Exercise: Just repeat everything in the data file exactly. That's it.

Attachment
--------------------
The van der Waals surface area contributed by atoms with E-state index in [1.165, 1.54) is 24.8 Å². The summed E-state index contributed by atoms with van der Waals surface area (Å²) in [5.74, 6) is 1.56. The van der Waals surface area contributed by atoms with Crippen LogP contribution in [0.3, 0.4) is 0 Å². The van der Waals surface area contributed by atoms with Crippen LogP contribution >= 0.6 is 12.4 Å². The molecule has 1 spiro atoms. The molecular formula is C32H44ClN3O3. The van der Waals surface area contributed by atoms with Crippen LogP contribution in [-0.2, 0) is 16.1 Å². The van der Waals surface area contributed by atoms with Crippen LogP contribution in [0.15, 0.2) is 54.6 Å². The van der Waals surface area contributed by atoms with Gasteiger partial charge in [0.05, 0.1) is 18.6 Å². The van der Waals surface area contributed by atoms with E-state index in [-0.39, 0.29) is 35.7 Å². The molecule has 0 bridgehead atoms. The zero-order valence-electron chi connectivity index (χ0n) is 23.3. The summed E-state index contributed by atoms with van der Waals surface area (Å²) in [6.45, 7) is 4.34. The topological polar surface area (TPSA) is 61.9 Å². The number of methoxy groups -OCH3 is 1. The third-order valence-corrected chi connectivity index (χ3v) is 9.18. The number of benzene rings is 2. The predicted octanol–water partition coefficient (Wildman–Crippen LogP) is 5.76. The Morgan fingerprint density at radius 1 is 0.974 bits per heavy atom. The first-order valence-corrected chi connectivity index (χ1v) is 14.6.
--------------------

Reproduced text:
The van der Waals surface area contributed by atoms with E-state index in [1.165, 1.54) is 24.8 Å². The summed E-state index contributed by atoms with van der Waals surface area (Å²) in [5.74, 6) is 1.56. The van der Waals surface area contributed by atoms with Crippen LogP contribution in [0.3, 0.4) is 0 Å². The van der Waals surface area contributed by atoms with Crippen LogP contribution >= 0.6 is 12.4 Å². The molecule has 1 spiro atoms. The molecular formula is C32H44ClN3O3. The van der Waals surface area contributed by atoms with Crippen LogP contribution in [-0.2, 0) is 16.1 Å². The van der Waals surface area contributed by atoms with Crippen LogP contribution in [0.15, 0.2) is 54.6 Å². The van der Waals surface area contributed by atoms with Gasteiger partial charge in [0.05, 0.1) is 18.6 Å². The van der Waals surface area contributed by atoms with E-state index in [-0.39, 0.29) is 35.7 Å². The molecule has 0 bridgehead atoms. The zero-order valence-electron chi connectivity index (χ0n) is 23.3. The summed E-state index contributed by atoms with van der Waals surface area (Å²) in [6.45, 7) is 4.34. The topological polar surface area (TPSA) is 61.9 Å². The number of methoxy groups -OCH3 is 1. The third-order valence-corrected chi connectivity index (χ3v) is 9.18. The number of benzene rings is 2. The predicted octanol–water partition coefficient (Wildman–Crippen LogP) is 5.76. The Morgan fingerprint density at radius 1 is 0.974 bits per heavy atom. The first-order valence-corrected chi connectivity index (χ1v) is 14.6.